NSW refuses to let go of 'three strikes' policy

National regulations hit a snag as NSW refuses to give up its heavy vehicle 'three strikes' policy

NSW refuses to let go of 'three strikes' policy
NSW refuses to let go of 'three strikes' policy
By Brad Gardner | March 23, 2011

NSW is fighting a push to scrap its heavy vehicle ‘three strikes’ policy under national truck regulations despite claims there is no proof it works.

An expert panel established to resolve cross-border regulator inconsistencies has recommended against keeping the NSW scheme when national laws are introduced in 2013.

Unlike other states, NSW suspends a truck’s registration for 28 days if it is caught exceeding the speed limit by 15km/h three times in a three-year period.

"The panel has concluded that there is insufficient empirical data to justify the policy’s inclusion in national law," the National Transport Commission says in its Heavy Vehicle National Law Draft Regulatory Impact Statement released late last month.

The panel rejected NSW claims that less than 15 percent of vehicles that received a first strike went on to receive a second. According to NSW, less than 3.5 percent of vehicles receive a third strike.

"A lack of comparative data and multiple policy variables makes it difficult to establish the success or otherwise of the policy," the NTC says.

The panel believes demerit points and warnings might have been equally effective in reducing the rate of speeding trucks.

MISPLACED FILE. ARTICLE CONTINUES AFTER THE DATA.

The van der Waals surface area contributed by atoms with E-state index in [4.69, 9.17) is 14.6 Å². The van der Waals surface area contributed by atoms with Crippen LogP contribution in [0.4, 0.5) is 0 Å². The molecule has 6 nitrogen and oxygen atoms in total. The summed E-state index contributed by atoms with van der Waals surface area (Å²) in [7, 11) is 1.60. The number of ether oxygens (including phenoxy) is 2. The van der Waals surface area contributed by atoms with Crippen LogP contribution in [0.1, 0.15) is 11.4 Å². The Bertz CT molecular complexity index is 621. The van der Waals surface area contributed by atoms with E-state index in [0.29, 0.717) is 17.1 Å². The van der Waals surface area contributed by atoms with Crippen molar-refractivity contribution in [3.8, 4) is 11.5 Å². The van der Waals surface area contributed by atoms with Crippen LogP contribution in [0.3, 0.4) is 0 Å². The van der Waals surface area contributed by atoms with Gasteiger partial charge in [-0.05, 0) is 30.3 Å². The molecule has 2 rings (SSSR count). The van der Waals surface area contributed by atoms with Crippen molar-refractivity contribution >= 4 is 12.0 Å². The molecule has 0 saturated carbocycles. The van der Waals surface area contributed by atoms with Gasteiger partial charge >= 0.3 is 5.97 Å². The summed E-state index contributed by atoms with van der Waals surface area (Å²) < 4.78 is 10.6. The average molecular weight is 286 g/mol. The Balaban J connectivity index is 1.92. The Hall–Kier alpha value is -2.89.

"It is arguable that chain of responsibility provisions mirror the intent of ‘three strikes’. The expert panel recommends that ‘three strikes’ not be included in the national law," the NTC says.

Victoria and South Australia scrapped similar policies, and the NTC says the latter’s experience suggests enforcement was problematic because a vehicle’s information was stored on a database separate to the driver.

"Tracking and correlating data has led to delays in identifying vehicles and prosecution, thereby limiting the policy’s overall effectiveness," the NTC says.

Trucking operators have in the past criticised the scheme, complaining that the Road and Traffic Authority’s (RTA) focus on de-registering a vehicle penalises a company rather than the offending employee.

The department insists the ‘three strikes’ policy is a key component of its heavy vehicle enforcement regime.

NSW is also standing by its decision to allow RTA officers to detain defective vehicles.

The NTC says the expert panel wants the measure abolished in favour of allowing officers to stop a vehicle until a breach is rectified, but not beyond that. The panel claims the NSW policy might actually restrain trade.

Like its ‘three strikes’ policy, NSW claims the ability to detain vehicles promotes road safety and should be part of national regulations.

"However, no empirical evidence has been presented to date that proves enhanced safety outcomes as a direct result of the power," the NTC says.

"Given the sheer size of some heavy vehicle combinations, the very act of detaining the vehicle might compromise safety as there may be limited availability of places where it may be safely stowed."

The states and territories agreed in 2009 to introduce national regulations by 2013. NTC CEO Nick Dimopoulos says a single set of laws will save $12.4 billion over 20 years.

"The proposed law will streamline requirements for interstate operators and allow them to focus on growing their business and improving safety, not filling in forms," he says.

A national regulator will oversee the system and will be based in Queensland with offices throughout Australia. All jurisdictions will be responsible for passing similar laws to ensure national uniformity.

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